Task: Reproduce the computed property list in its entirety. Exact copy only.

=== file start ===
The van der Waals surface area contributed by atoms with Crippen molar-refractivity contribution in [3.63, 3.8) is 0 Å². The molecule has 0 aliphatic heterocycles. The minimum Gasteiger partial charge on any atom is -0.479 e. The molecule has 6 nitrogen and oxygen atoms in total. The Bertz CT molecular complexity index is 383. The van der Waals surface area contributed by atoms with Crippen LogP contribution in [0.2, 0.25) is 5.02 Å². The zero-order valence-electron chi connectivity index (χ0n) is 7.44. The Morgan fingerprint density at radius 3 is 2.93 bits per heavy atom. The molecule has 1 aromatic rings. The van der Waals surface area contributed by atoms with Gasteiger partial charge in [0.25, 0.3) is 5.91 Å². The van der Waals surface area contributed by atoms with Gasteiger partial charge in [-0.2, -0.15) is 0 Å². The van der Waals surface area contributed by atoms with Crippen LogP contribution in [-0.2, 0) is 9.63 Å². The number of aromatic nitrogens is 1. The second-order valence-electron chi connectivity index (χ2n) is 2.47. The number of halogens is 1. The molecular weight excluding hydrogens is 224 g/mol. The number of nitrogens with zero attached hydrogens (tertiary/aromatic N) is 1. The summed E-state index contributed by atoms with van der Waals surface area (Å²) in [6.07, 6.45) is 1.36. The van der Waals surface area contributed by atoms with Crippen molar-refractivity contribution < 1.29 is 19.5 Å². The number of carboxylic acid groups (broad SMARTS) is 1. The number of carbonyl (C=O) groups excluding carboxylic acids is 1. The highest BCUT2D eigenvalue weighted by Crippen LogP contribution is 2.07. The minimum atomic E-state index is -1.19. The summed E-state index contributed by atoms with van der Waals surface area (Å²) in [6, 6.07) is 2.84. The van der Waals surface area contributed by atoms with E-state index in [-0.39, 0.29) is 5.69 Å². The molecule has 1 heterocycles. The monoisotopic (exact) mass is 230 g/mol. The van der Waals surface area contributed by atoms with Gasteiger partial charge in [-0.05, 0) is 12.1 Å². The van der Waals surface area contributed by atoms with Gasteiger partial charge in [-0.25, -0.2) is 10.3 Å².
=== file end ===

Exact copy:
The van der Waals surface area contributed by atoms with Crippen molar-refractivity contribution in [3.63, 3.8) is 0 Å². The molecule has 0 aliphatic heterocycles. The minimum Gasteiger partial charge on any atom is -0.479 e. The molecule has 6 nitrogen and oxygen atoms in total. The Bertz CT molecular complexity index is 383. The van der Waals surface area contributed by atoms with Crippen LogP contribution in [0.2, 0.25) is 5.02 Å². The zero-order valence-electron chi connectivity index (χ0n) is 7.44. The Morgan fingerprint density at radius 3 is 2.93 bits per heavy atom. The molecule has 1 aromatic rings. The van der Waals surface area contributed by atoms with Gasteiger partial charge in [0.25, 0.3) is 5.91 Å². The van der Waals surface area contributed by atoms with Gasteiger partial charge in [-0.2, -0.15) is 0 Å². The van der Waals surface area contributed by atoms with Crippen LogP contribution in [-0.2, 0) is 9.63 Å². The number of aromatic nitrogens is 1. The second-order valence-electron chi connectivity index (χ2n) is 2.47. The number of halogens is 1. The molecular weight excluding hydrogens is 224 g/mol. The number of nitrogens with zero attached hydrogens (tertiary/aromatic N) is 1. The summed E-state index contributed by atoms with van der Waals surface area (Å²) in [6.07, 6.45) is 1.36. The van der Waals surface area contributed by atoms with Crippen molar-refractivity contribution < 1.29 is 19.5 Å². The number of carboxylic acid groups (broad SMARTS) is 1. The number of carbonyl (C=O) groups excluding carboxylic acids is 1. The highest BCUT2D eigenvalue weighted by Crippen LogP contribution is 2.07. The minimum atomic E-state index is -1.19. The summed E-state index contributed by atoms with van der Waals surface area (Å²) in [6, 6.07) is 2.84. The van der Waals surface area contributed by atoms with E-state index in [-0.39, 0.29) is 5.69 Å². The molecule has 1 heterocycles. The monoisotopic (exact) mass is 230 g/mol. The van der Waals surface area contributed by atoms with Gasteiger partial charge in [-0.05, 0) is 12.1 Å². The van der Waals surface area contributed by atoms with Gasteiger partial charge in [-0.25, -0.2) is 10.3 Å².